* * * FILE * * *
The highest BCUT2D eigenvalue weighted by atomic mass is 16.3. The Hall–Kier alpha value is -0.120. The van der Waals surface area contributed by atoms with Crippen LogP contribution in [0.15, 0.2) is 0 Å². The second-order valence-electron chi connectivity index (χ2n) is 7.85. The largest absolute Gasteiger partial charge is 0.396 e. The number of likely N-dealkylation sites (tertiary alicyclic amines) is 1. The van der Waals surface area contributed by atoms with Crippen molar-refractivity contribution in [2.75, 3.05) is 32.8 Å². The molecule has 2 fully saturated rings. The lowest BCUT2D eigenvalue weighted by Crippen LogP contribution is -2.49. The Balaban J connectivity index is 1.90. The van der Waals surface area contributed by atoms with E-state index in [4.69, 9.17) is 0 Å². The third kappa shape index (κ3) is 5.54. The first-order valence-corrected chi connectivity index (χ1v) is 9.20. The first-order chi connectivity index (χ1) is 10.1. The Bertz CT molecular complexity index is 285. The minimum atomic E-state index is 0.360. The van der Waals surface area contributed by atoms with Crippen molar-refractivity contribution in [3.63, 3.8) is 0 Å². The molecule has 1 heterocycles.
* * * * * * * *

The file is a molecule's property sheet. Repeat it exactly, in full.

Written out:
The highest BCUT2D eigenvalue weighted by atomic mass is 16.3. The Hall–Kier alpha value is -0.120. The van der Waals surface area contributed by atoms with Crippen LogP contribution in [0.15, 0.2) is 0 Å². The second-order valence-electron chi connectivity index (χ2n) is 7.85. The largest absolute Gasteiger partial charge is 0.396 e. The number of likely N-dealkylation sites (tertiary alicyclic amines) is 1. The van der Waals surface area contributed by atoms with Crippen molar-refractivity contribution in [2.75, 3.05) is 32.8 Å². The molecule has 2 fully saturated rings. The lowest BCUT2D eigenvalue weighted by Crippen LogP contribution is -2.49. The Balaban J connectivity index is 1.90. The van der Waals surface area contributed by atoms with E-state index in [4.69, 9.17) is 0 Å². The third kappa shape index (κ3) is 5.54. The first-order valence-corrected chi connectivity index (χ1v) is 9.20. The first-order chi connectivity index (χ1) is 10.1. The Bertz CT molecular complexity index is 285. The minimum atomic E-state index is 0.360. The van der Waals surface area contributed by atoms with Crippen molar-refractivity contribution in [3.63, 3.8) is 0 Å². The molecule has 1 heterocycles.